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A poppy is any of a number of colorful flowers, typically withone per stem, belonging to the poppy family. They include a number of attractive wildflower species with colorful flowers found growing singularly or in large groups; many species are also grown in gardens. Those that are grown in gardens include large plants used in a mixed herbaceous border and small plants that are grown in rock or alpine gardens.

The flower color of poppy species include: white, pink, yellow, orange, red, and blue; some have dark center markings. The species that have been cultivated for many years also include many other colors ranging from dark solid colors to soft pastel shades. The center of the flower has a whorl of stamens surrounded by a cup- or bowl-shaped collection of four to six petals. Prior to blooming, the petals are crumpled in bud, and as blooming finishes, the petals often lie flat before falling away.

The pollen of the oriental poppy, Papaver orientale, is dark blue. The pollen of the field poppy or corn poppy (Papaver rhoeas) is dark blue to grey. Bees will use poppies as a pollen source.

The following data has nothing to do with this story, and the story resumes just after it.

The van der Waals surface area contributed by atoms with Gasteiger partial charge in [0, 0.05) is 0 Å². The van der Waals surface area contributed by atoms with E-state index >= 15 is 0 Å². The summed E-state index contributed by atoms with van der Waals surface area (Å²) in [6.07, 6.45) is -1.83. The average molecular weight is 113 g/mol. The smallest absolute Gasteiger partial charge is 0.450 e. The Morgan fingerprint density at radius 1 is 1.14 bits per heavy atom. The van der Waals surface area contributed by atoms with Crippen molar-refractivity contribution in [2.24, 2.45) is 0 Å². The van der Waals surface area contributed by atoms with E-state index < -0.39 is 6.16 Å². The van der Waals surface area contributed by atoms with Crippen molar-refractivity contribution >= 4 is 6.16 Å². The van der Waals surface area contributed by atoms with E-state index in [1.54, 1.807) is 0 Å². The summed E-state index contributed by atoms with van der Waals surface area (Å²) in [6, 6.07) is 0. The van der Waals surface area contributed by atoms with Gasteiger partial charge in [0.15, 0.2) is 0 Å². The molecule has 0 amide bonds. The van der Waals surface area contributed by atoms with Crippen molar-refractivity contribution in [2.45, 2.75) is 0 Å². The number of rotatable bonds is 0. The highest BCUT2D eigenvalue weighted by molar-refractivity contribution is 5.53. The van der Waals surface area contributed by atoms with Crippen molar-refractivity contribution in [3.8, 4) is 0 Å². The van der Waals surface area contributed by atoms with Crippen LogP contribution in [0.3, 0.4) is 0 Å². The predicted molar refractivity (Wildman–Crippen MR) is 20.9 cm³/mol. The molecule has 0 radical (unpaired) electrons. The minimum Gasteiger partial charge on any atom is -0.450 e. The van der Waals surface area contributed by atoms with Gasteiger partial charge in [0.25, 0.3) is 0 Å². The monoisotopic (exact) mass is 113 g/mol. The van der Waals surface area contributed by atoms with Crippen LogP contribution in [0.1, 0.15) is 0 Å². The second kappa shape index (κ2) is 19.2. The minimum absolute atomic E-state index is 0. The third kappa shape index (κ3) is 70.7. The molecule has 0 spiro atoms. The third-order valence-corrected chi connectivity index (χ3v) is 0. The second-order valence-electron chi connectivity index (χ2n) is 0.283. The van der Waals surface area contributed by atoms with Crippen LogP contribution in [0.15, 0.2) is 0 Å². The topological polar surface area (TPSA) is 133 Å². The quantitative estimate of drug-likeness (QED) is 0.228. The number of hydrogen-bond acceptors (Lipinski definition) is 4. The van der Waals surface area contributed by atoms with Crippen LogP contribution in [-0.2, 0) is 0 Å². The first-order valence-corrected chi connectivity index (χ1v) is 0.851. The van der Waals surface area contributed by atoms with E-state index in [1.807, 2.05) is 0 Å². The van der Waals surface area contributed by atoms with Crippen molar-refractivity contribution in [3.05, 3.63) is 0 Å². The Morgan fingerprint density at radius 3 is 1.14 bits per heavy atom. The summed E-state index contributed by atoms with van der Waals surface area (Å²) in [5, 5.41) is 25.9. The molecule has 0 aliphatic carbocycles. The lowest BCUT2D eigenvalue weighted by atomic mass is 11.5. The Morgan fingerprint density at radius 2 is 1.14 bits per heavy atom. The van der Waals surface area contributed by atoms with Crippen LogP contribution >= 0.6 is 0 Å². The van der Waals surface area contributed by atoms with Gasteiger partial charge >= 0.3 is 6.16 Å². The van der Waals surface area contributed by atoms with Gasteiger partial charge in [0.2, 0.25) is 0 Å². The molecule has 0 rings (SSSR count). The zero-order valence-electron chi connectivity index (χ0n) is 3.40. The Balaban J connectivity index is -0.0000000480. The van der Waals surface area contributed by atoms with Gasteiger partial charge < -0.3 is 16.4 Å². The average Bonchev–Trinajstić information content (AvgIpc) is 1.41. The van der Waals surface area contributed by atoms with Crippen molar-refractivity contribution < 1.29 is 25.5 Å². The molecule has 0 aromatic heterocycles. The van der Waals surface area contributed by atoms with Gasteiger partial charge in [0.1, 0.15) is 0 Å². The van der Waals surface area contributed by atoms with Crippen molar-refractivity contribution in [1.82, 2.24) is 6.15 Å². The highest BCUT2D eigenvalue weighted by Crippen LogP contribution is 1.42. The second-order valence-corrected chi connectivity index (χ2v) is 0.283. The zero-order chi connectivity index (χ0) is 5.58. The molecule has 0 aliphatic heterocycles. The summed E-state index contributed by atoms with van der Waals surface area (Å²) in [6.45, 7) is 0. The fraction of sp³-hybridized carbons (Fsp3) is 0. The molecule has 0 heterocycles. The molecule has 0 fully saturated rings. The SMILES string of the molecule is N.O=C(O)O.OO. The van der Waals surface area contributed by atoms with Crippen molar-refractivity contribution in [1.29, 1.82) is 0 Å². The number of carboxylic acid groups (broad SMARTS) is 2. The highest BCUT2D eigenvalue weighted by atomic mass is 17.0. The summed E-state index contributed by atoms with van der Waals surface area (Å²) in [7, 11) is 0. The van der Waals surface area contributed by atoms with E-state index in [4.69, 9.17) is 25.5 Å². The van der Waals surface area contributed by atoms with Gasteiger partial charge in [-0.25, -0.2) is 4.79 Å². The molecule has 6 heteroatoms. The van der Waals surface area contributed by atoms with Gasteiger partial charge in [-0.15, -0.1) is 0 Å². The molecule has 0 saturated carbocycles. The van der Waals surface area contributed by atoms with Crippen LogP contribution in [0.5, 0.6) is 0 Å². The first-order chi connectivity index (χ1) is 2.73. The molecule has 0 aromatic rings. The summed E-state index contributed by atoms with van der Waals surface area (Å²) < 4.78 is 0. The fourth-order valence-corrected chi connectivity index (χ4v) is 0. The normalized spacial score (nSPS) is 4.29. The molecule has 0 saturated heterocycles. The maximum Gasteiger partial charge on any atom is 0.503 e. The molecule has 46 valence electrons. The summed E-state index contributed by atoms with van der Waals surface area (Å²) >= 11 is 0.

Poppies may be found in the genera:


All species of poppies are attractive and most are cultivated as ornamental garden plants. A few species have other uses, principally as sources of drugs and foods. One species is so widely used, for both drugs and food, that its world production is monitored by international agencies. That species is the opium poppy, Papaver somniferum. It is grown for opium and opiates obtained from it, poppy seed for use in cooking and baking, poppyseed oil for both culinary and other uses, and as an ornamental garden plant.


Poppies have long been used as a symbol of both sleep and death: sleep because of the opium extracted from them, and death because of their (commonly) blood-red color. In Greco-Roman myths, poppies were used as offerings to the dead. Poppies are used as emblems on tombstones to symbolize eternal sleep. This aspect was used, fictionally, in The Wonderful Wizard of Oz to create magical poppy fields, dangerous because they caused those who passed through them to sleep forever.